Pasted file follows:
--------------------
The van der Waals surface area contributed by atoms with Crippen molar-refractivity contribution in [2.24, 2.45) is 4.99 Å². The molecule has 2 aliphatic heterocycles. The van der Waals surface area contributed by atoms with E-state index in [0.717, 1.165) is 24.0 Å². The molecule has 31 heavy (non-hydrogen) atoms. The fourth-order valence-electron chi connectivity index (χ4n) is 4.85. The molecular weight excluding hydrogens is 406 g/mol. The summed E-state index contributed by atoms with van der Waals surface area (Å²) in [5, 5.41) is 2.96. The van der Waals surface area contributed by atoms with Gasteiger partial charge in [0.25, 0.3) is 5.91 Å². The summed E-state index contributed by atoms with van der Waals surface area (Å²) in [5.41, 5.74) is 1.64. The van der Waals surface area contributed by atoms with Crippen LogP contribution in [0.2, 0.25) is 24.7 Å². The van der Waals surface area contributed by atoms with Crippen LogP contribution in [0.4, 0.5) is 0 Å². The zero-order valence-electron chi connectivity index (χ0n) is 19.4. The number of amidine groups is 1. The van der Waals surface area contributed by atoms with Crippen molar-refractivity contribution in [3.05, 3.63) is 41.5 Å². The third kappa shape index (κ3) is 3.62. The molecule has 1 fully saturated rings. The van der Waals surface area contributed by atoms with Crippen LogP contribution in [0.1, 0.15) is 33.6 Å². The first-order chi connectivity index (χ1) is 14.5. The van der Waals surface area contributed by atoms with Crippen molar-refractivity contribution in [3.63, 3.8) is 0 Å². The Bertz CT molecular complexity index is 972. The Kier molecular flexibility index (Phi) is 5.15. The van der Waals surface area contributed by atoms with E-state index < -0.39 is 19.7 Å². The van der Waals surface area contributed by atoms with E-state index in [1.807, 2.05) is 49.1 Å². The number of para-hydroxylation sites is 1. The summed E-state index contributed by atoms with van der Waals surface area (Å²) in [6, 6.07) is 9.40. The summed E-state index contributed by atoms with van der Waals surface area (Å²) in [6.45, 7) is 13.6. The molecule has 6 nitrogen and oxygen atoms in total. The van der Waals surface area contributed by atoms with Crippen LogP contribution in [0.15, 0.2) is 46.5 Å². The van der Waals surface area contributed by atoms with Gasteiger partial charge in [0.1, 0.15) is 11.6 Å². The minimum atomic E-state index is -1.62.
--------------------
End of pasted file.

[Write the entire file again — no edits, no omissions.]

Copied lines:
The van der Waals surface area contributed by atoms with Crippen molar-refractivity contribution in [2.24, 2.45) is 4.99 Å². The molecule has 2 aliphatic heterocycles. The van der Waals surface area contributed by atoms with E-state index in [0.717, 1.165) is 24.0 Å². The molecule has 31 heavy (non-hydrogen) atoms. The fourth-order valence-electron chi connectivity index (χ4n) is 4.85. The molecular weight excluding hydrogens is 406 g/mol. The summed E-state index contributed by atoms with van der Waals surface area (Å²) in [5, 5.41) is 2.96. The van der Waals surface area contributed by atoms with Gasteiger partial charge in [0.25, 0.3) is 5.91 Å². The summed E-state index contributed by atoms with van der Waals surface area (Å²) in [5.41, 5.74) is 1.64. The van der Waals surface area contributed by atoms with Crippen LogP contribution in [0.2, 0.25) is 24.7 Å². The van der Waals surface area contributed by atoms with Crippen LogP contribution in [0.4, 0.5) is 0 Å². The zero-order valence-electron chi connectivity index (χ0n) is 19.4. The number of amidine groups is 1. The van der Waals surface area contributed by atoms with Crippen molar-refractivity contribution in [3.05, 3.63) is 41.5 Å². The third kappa shape index (κ3) is 3.62. The molecule has 1 fully saturated rings. The van der Waals surface area contributed by atoms with Crippen LogP contribution in [0.1, 0.15) is 33.6 Å². The first-order chi connectivity index (χ1) is 14.5. The van der Waals surface area contributed by atoms with Crippen molar-refractivity contribution in [3.63, 3.8) is 0 Å². The Bertz CT molecular complexity index is 972. The Kier molecular flexibility index (Phi) is 5.15. The van der Waals surface area contributed by atoms with E-state index < -0.39 is 19.7 Å². The van der Waals surface area contributed by atoms with E-state index in [1.807, 2.05) is 49.1 Å². The number of para-hydroxylation sites is 1. The summed E-state index contributed by atoms with van der Waals surface area (Å²) in [6, 6.07) is 9.40. The summed E-state index contributed by atoms with van der Waals surface area (Å²) in [6.45, 7) is 13.6. The molecule has 6 nitrogen and oxygen atoms in total. The van der Waals surface area contributed by atoms with Crippen LogP contribution in [0.15, 0.2) is 46.5 Å². The van der Waals surface area contributed by atoms with Gasteiger partial charge in [0.1, 0.15) is 11.6 Å². The minimum atomic E-state index is -1.62.